Apple's new app-tracking tool, EU investigations on Big Tech, DuckDuckGo milestone, unethical use of teens' data, and Grindr selling user information
Apple's new app-tracking tool
Is Apple about to redefine data privacy?
Their new app-tracking transparency tool will let users prevent apps from collecting the data they generate. The average app includes six data trackers, which allow third parties to combine data from various sources into comprehensive advertising profiles.
Apple will introduce this new tool as part of iOS updates this spring.
EU investigations on Big Tech
In international news, the European Union has renewed investigations into Google’s advertising practices. This comes just two years after the conclusion of a decade-long investigation that saw $9-billion in fines.
Google’s most recently reported annual revenue is around $160-billion per year. The EU is also looking into the way retail giant Amazon uses sales data from its rivals.
Sitting duck no more?
Staying with search engine news, privacy-based DuckDuckGo recently surpassed 100 million daily search queries for the first time.
DuckDuckGo is the fourth most popular search engine in the United States, but only has a 2.3 percent market share. It is a favorite of privacy-minded internet users, and positions itself as “the search engine that doesn’t track you."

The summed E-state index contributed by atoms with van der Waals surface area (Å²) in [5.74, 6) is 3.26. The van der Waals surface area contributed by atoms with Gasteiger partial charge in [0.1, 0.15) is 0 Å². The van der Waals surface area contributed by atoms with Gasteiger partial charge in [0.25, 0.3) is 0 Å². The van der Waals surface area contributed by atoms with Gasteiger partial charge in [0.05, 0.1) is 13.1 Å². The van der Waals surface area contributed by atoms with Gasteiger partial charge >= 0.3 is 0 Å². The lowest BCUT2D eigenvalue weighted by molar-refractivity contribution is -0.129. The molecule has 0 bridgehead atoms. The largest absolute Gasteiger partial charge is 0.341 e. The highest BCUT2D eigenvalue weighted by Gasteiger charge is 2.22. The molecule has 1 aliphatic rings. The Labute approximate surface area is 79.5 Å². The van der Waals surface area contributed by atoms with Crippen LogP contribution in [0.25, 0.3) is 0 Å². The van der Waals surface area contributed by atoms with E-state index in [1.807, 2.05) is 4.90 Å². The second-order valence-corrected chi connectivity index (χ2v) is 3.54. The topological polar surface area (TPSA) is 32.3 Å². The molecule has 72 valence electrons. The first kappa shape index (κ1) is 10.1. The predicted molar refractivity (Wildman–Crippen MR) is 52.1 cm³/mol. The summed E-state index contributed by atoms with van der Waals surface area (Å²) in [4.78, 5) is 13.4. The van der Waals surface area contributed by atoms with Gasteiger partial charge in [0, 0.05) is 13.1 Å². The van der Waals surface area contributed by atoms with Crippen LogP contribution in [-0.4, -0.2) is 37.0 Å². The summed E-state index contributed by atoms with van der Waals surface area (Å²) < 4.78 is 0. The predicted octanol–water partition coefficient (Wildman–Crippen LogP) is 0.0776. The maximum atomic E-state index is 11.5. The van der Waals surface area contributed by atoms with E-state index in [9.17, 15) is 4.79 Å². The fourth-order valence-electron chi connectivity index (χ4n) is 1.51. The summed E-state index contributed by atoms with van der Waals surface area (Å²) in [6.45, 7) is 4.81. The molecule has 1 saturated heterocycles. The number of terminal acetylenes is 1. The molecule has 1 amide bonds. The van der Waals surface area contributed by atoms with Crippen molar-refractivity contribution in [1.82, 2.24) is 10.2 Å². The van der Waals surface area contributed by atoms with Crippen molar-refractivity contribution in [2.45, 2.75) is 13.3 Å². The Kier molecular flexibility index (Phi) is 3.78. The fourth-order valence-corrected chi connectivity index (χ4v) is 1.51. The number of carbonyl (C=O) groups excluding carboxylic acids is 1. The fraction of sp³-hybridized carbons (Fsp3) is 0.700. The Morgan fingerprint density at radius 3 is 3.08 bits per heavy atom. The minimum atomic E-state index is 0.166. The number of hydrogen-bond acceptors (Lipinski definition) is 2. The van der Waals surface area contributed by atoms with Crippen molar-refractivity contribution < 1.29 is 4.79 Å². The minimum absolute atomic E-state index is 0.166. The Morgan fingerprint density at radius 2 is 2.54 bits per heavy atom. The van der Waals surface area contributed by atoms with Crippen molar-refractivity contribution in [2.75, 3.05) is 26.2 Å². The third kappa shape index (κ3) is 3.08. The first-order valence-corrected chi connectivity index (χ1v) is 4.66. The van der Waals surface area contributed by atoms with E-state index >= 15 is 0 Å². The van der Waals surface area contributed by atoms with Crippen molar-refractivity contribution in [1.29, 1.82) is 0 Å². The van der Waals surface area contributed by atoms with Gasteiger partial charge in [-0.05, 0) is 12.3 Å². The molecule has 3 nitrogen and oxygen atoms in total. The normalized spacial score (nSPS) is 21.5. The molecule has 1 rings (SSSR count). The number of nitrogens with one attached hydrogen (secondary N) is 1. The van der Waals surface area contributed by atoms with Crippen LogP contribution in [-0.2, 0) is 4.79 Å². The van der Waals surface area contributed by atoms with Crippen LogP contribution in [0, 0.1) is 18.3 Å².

Teens and tech
A recent article by a professor of Digital Media and Marketing at Carnegie Mellon University explores how unethical data use impacts today’s teens. Research indicates that privacy violations and algorithm bias can cause depression, anxiety, and feelings of inadequacy, particularly in younger users.
Yet many teens remain unaware of these risks, having never known a world without rampant data sharing.
Grindr selling dating data
The New York Times is reporting that dating app Grindr has been fined nearly 12 million US dollars for illegally sharing private user information with advertisers. The Norwegian Data Protection Authority has ruled that the dating app has violated data privacy laws, and may have even shared users’ sexual preferences without their consent.
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